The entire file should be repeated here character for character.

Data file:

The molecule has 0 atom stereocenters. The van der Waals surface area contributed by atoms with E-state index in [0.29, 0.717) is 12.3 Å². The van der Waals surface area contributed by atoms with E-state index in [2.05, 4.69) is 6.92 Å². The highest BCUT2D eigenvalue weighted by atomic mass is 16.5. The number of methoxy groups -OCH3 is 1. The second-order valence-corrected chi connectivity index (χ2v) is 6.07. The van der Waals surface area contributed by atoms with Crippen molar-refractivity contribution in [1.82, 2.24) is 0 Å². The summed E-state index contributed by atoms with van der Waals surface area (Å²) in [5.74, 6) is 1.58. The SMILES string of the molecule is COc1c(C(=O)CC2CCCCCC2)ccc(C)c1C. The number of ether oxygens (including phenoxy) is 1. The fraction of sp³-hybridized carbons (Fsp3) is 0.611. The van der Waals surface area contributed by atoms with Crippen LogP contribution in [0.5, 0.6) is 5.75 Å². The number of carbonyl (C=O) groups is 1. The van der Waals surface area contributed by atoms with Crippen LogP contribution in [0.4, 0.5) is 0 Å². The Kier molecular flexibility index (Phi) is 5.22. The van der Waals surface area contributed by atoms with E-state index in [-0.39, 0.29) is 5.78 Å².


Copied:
The molecule has 0 atom stereocenters. The van der Waals surface area contributed by atoms with E-state index in [0.29, 0.717) is 12.3 Å². The van der Waals surface area contributed by atoms with E-state index in [2.05, 4.69) is 6.92 Å². The highest BCUT2D eigenvalue weighted by atomic mass is 16.5. The number of methoxy groups -OCH3 is 1. The second-order valence-corrected chi connectivity index (χ2v) is 6.07. The van der Waals surface area contributed by atoms with Crippen molar-refractivity contribution in [1.82, 2.24) is 0 Å². The summed E-state index contributed by atoms with van der Waals surface area (Å²) in [5.74, 6) is 1.58. The SMILES string of the molecule is COc1c(C(=O)CC2CCCCCC2)ccc(C)c1C. The number of ether oxygens (including phenoxy) is 1. The fraction of sp³-hybridized carbons (Fsp3) is 0.611. The van der Waals surface area contributed by atoms with Crippen LogP contribution in [0.5, 0.6) is 5.75 Å². The number of carbonyl (C=O) groups is 1. The van der Waals surface area contributed by atoms with Crippen LogP contribution in [0.4, 0.5) is 0 Å². The Kier molecular flexibility index (Phi) is 5.22. The van der Waals surface area contributed by atoms with E-state index in [-0.39, 0.29) is 5.78 Å².